Young Architects 9: Proof
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Proof is the ninth in an annual series of publications that features the best young practicing architects as selected by the Architectural League of New York in their annual Young Architects competition. Competition entrants wereasked to use the theme "proof" to frame their portfolios and critically evaluate their work. This required creating projectsthat acknowledge architectural design as a unique process that begins with a speculation and gains traction through the subsequent testing, confirming, checking, and rechecking that occurs before and after designs encounter the real world. Eachof the winners—Aranda/Lasch, Jinhee Park, ludens, PARA, PRODUCTORA, and Uni Architecture—confronted this year's theme with work that is original, and inspiring.
frangipane-filled Galettes des Rois eaten throughout France on Epiphany (whoever gets the fève becomes royalty for a year)—then, despite the Young Architects Committee’s protests to the contrary in the competition brief, proof is in fact product as much as it is process: it’s the demonstration, meaning the end product, as well as the action of demonstrating. How do you find the fève in a pile of portfolios? What even constitutes architectural proof for a young office today? The brilliance of the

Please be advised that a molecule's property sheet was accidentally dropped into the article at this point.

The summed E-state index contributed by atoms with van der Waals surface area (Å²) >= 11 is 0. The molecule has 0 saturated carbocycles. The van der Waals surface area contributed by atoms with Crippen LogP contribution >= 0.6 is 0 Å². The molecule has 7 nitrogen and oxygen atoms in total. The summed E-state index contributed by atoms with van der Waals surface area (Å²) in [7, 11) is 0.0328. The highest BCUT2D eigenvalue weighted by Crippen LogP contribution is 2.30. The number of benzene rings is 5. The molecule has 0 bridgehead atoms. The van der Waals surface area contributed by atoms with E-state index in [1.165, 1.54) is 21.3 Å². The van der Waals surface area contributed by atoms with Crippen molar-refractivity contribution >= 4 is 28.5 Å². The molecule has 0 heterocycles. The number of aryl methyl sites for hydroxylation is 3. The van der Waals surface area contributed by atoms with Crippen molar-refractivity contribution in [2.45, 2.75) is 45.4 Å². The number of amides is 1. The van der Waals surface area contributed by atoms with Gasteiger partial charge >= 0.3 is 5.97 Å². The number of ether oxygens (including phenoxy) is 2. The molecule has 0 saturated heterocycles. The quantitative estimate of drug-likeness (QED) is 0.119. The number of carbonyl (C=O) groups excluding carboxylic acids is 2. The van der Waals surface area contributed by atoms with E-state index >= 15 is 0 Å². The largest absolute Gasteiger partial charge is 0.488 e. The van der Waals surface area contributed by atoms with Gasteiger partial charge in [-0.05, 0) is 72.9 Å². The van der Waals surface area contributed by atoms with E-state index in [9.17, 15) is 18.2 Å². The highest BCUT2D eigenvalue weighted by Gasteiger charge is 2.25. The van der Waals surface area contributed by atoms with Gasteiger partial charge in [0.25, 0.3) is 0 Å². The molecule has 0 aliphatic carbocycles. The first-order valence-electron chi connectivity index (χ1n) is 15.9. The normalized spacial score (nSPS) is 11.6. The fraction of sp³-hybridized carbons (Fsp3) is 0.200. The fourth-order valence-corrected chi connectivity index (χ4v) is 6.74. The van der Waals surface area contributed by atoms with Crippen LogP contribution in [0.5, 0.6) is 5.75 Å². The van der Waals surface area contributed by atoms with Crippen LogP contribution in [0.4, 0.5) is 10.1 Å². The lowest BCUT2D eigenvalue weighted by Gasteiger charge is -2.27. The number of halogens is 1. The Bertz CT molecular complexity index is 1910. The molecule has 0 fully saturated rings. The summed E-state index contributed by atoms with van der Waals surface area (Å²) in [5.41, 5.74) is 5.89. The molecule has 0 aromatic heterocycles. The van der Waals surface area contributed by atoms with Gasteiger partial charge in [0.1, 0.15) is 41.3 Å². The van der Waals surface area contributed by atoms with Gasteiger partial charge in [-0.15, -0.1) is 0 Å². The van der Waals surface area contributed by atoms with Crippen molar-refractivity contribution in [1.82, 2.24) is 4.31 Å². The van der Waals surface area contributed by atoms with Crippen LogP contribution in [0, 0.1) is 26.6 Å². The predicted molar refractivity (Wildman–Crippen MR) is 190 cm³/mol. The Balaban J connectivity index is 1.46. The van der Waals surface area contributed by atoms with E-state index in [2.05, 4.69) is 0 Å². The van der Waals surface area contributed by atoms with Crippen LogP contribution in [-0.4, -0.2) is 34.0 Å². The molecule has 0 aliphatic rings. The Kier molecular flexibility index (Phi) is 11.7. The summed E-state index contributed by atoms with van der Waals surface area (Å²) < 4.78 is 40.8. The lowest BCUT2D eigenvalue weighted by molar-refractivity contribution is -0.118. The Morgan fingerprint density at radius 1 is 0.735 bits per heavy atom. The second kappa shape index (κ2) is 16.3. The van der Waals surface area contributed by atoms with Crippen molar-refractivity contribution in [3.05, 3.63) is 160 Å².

unexpected sites for inquiry when architects, in the words of the call for entries, “work on proofs, put proof to work, witness the results, then rework the proofs.” 16 YOUNG ARCHITECTS 9 Biographies Ivan Hernandez Quintela is the founder and principal of ludens (www.ludens .com.mx), a design firm established in 2002 in Mexico City. Since its inception ludens has been investigating issues of intimacy and interaction in the public and private spheres through the production of small-scale
are a series of exercises that examine the conditions of intimacy. Each project, devised as a tool, explores the many ways in which we interact with one another and, consequently, investigates how the objects that surround us play an active role in our relationships—they are never innocent or neutral. I take my cue from the films of Charlie Chaplin and Buster Keaton, and try to be humorously critical of architectural conditions through architecture itself: exaggerating certain codes of behavior,
the spirit of Charlie Chaplin movies, where body movements are critical tools—one must sit on the seat in order to lift the needle. The seat is placed a bit higher than a typical chair, requiring a series of uncomfortable movements to reach it. This indirectly ridicules “authority” by making the very action necessary to exercise their power seem absurd. The Segregator was put into practice in different arbitrary spots around the city—places where no restriction was necessary. A group of
to store pieces of art. This led me to propose that the bookshelf be an ad hoc assemblage using and adapting the crates. The juxtaposition of each stamp, mark, signature, or logo that remained on the crates contributed to the construction of a collaged narrative—an informal biography of the accidents, voyages, and experiences that the client has undergone since he began collecting art. 1 2 41 COLLECTOR ’ S STUDIO 1: Sketch showing the accumulation inherent in collecting 2: General